Buying LO means not buying HI but it also carries with it the expectation that low priced stocks will rise in value.
It may also be that a stock that has already risen may rise further in value.
In both cases we are reminded of our economics texts and JM Keynes who described the stock market as a beauty contest where value is judged by a panel which is the investing public.
“It is not a case of choosing those faces that, to the best of one’s judgment, are really the prettiest, nor even those that average opinion genuinely thinks the prettiest. We have reached the third degree where we devote our intelligence’s to anticipating what average opinion expects the average opinion to be. And there are some, I believe, who practice the fourth, fifth and higher degrees.” (Keynes, General Theory of Employment, Interest and Money, 1936).
This means that people price the markets not on fundamental value such as earnings or dividends, but rather on what they think everyone else thinks the value is, or what everybody else would predict the average value to be.
A public test conducted on Planet Money tested the Keynesian theory by having its listeners select the cutest of three animal videos. The listeners were broken into two groups.
The first group selected the animal they thought was cutest.
The second group selected the one they thought most people would think was the cutest.
Fifty percent of the first group selected a video with a kitten. Seventy-six percent of the second group selected the same video.
This result is entirely consistent with Keynes’s theory.
And in terms of the stock market it means that investors are likely to pay far more for a cute kitten video than it is really worth because they believe that others will pay more.
How Does Investor Opinion Work in Practice ?
Everyone loves Apples because everyone thinks everyone else loves Apples. The market thinks interest rates will rise because it thinks everyone else thinks interest rates will rise.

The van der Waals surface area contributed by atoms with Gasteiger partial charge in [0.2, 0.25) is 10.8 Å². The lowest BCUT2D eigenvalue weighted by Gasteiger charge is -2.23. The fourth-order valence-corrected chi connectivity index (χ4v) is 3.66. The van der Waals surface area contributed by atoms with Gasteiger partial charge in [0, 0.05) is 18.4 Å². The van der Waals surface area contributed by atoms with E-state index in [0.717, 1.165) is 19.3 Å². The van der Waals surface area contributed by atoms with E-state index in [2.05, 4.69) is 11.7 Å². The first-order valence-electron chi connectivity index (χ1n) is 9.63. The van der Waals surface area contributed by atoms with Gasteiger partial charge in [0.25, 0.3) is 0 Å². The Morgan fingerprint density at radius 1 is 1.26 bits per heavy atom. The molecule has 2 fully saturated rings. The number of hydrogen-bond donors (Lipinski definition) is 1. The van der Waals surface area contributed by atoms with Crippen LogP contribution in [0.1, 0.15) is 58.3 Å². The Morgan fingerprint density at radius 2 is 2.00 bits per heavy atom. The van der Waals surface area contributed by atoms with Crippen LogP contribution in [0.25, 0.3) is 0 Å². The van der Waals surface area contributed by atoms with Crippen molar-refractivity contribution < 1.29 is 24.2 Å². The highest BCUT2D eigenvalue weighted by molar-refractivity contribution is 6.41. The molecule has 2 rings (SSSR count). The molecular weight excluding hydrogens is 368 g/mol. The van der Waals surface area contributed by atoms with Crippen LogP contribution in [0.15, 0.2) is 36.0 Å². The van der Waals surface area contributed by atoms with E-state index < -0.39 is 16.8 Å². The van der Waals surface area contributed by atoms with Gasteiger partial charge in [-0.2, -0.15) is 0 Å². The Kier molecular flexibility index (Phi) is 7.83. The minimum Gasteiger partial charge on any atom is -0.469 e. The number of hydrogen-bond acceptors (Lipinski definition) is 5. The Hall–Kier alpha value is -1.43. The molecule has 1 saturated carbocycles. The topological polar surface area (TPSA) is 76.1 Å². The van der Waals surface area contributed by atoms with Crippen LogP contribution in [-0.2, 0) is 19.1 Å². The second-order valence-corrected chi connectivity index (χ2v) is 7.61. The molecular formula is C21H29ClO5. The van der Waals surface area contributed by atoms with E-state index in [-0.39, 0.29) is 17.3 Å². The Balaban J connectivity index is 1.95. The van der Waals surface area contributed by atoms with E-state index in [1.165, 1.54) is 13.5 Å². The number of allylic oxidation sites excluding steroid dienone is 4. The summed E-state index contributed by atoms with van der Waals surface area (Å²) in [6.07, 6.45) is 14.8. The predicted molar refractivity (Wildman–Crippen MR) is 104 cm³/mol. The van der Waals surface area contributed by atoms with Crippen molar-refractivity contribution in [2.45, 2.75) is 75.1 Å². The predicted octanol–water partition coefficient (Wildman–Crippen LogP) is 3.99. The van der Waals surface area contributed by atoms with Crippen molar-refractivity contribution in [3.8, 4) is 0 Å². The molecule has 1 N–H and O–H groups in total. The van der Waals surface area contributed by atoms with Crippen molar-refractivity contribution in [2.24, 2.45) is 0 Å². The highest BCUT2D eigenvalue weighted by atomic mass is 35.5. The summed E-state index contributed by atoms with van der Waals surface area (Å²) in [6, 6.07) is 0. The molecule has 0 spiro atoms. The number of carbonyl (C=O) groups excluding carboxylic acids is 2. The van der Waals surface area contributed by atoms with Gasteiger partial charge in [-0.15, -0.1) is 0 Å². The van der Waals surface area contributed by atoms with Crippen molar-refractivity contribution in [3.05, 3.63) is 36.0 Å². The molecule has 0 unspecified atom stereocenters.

No one likes gold because the market thinks that everyone thinks the US Dollar will keep rising. And so on. It is always comfortable to be with the crowd.
Sentiment is reflected by technicians in the relationship between the 50 day and 200 day moving averages. When sentiment starts rising the 50 day crosses the 200 day upwards. When sentiment declines the 50 day crosses below the 200 day moving average downwards.
In a way it is a bit like falling in love and the sorry realisation later that expectations have not been met. That is called buying HI and selling LO.
We believe that in the long run sentiment will ALWAYS prove to be fickle and that the most certain way to ensure success in the markets is to practice “value at a fair price”.
That is to only own investments that are specific to our individual needs that fit with out asset allocation and what we need in our portfolio.
In other words ignore what others think is pretty and stick with what is suitable. This may include expectations about future earnings but make sure they are our own expectations not what we think others may think.
So What is Cheap Now?
Having recently watched the new movie “ The Reluctant Fundamentalist” ( about a very bright Muslim who remains reluctant to accept fundamental valuations in his career on Wall St and equally reluctant to accept Muslim Fundamentalism) we understand that financial assets that appear cheap right now may remain cheap for a lot longer. There is no guarantee that a cheap asset will increase in value. However we can be much more certain that it will not decline in value further than an asset which is very expensive.
The Commodities Research Bureau Index is at its lowest since the GFC.
All agricultural commodities, as measured by the Powershares DB Agriculture Fund DBA, are at their lowest since the GFC . There are two ETFs which we think are cheap based on a recovery in agricultural prices, VEGI and MOO, both of which have large holdings in Monsanto which is well down from its recent highs.
We think it is the Saudis and the Pentagon ( the quickest way to crush Russia and ISIS is to starve them of money for oil) who are behind the massive drop in oil prices which are now at their lowest level, inflation adjusted, for many many years. We would not be surprised to learn that it is actually the Saudis who are behind the massive increase in oil storage in the US. Low oil prices benefit the refiners which is why we have seen stocks like Tesoro, and Valero, up sharply in price since oil prices started dropping. The best ETF which is well undervalued on forward earnings is Powershares Dynamic Oil and Energy, ticker symbol PXE. It has a large holding in Valero, and although it holds many of the producers, is trading on a 50 pct lower multiple on consensus forward earnings.
Neither food nor oil are on the radar for most investors just yet which means they are not being judged in the current beauty contest.